AndroidTO 2013 Recap [Ryan's POV]

So, yeah, I'm a huge Android fan, that's no secret is it?  So getting a chance to get together with other Android fans is something I try to do.  In teenie tiny Thunder Bay the Android audience is small, and getting a chance to see someone with a device I get excited.

I'd love to be able to go to the big events like the +Big Android BBQ, but that's a far way to go.  For any Canadian fan, you'll want to hit +AndroidTO.  It's definitely developer focused, so the typical enthusiast may not be as interested to go, but if you can afford it (it's usually $100 to attend, and sometimes there've been 50% off codes shooting about) and the flight/accommodations, it's definitely worth it.

So, here's my recap of the event.  TL;DWR?  Neat displays - the Sony Z Ultra is AWESOME, got to try Google Glass, got to meet +Amanda Blain, finally hung out with fellow writer +Martin Guay, got to meet my LG contacts (who were very awesome), and cool speakers showcasing how cool Android is.  You can also check out Martin's recap here.


First off, you get to be around other people who appreciate Android, that in and of itself is a welcomed feeling for a guy like me.  Sure, there are some who are using iPhones and BlackBerries, but they're developers who have to develop for multiple platform so it can be forgiven.

I won't bore you with my Toronto adventures.  For some reason every time I go there, there's an adventure.  I will say that I got to get out to the LG 'plant' out by the 400 highway, and got a cool shot of their wall of phones in the lobby.  That was as far as I got... that day.


Once at the conference you're greeted by the staff and given a swag bag.  In it we got a t-shirt, pens and coupons on some items, including a KitKat!  Head over to the Rogers booth early enough and you'll get a free customizable Android figure.  Gotta decide what to make with it... maybe I'll let +April Gray work her magic for me!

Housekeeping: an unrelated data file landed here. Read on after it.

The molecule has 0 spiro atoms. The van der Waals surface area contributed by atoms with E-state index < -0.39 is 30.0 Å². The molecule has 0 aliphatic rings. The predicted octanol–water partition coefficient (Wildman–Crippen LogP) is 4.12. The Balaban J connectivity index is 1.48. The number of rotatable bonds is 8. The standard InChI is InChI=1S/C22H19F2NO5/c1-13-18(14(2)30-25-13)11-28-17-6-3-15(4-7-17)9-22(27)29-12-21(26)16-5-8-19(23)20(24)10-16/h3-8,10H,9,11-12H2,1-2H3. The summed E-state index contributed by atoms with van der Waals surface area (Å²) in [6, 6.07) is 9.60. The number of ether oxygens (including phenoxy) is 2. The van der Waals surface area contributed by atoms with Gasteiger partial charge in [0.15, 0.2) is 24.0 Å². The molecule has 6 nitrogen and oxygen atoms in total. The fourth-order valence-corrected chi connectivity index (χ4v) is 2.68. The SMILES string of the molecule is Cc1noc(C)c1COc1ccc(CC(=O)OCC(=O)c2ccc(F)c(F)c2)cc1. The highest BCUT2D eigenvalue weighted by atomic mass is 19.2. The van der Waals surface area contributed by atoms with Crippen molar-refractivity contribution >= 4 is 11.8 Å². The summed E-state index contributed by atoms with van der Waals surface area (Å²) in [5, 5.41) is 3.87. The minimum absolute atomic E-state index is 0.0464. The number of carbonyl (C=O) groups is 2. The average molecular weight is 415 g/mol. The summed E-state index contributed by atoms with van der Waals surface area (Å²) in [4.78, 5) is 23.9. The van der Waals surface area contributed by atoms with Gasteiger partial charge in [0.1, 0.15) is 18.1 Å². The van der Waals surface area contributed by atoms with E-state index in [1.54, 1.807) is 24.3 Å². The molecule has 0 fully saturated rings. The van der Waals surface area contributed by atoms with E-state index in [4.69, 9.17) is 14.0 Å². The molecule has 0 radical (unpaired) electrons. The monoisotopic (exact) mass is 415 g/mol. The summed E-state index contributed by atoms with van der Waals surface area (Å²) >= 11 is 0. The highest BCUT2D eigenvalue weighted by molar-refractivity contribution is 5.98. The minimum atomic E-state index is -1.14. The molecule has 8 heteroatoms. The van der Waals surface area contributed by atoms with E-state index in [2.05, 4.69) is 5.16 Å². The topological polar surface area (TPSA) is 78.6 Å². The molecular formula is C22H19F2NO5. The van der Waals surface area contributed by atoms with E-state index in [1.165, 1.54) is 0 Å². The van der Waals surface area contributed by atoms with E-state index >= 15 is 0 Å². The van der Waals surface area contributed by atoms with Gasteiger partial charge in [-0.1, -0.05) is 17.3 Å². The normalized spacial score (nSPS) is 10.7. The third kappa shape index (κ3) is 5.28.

Before the keynote speech I checked out the Z1 and the Z Ultra at the Sony booth (dear Sony, your booth gal has a bit of an attitude), and then the Note 3 and Gear at the Samsung booth.  Cool devices all around, but I just loved that Z Ultra.  It was up for one of the prizes and all day I had my fingers crossed.

We also checked out the other booths before heading into the theatre for the opening.

+Mark Reale led off the introductions for the 4th annual event reminiscing how the event has grown to over 600 attendees this year.

The first speech was Akshay Agarwal from ARM who discussed the importance of developers.  He started it off by showcasing a mysterious device next to his current one.

That's the prototype Android device from way back.  Before the G1...  a little bit of nostalgia right there. Just about every device that has run Android from its inception has been on an ARM device; and as he put it "developers make the systems better, make the devices shine".  Which is so true.  He praised Android for it's vast array of devices, which has been some of the reason that it has given Android its growth.  He even showed potential for more 'devices' to run Android, and I even spotted a Tassimo.  He stated that mobile gaming should reach $17B by 2017, and the new emerging field of 'wearables'.  Wearables are allowing app developers get more 'visibility' for their apps.  Which will not only make the devices and the experiences better, but will help to build your 'brand' for developers.

Now, we had choices for the speakers, from 4 different tracks:  Development, Design, Business and Gaming

Next up I went to listen to Ian Darwin (author of the Android Cookbook) who tried to dispel the myth that to develop Android apps you HAD to use Java.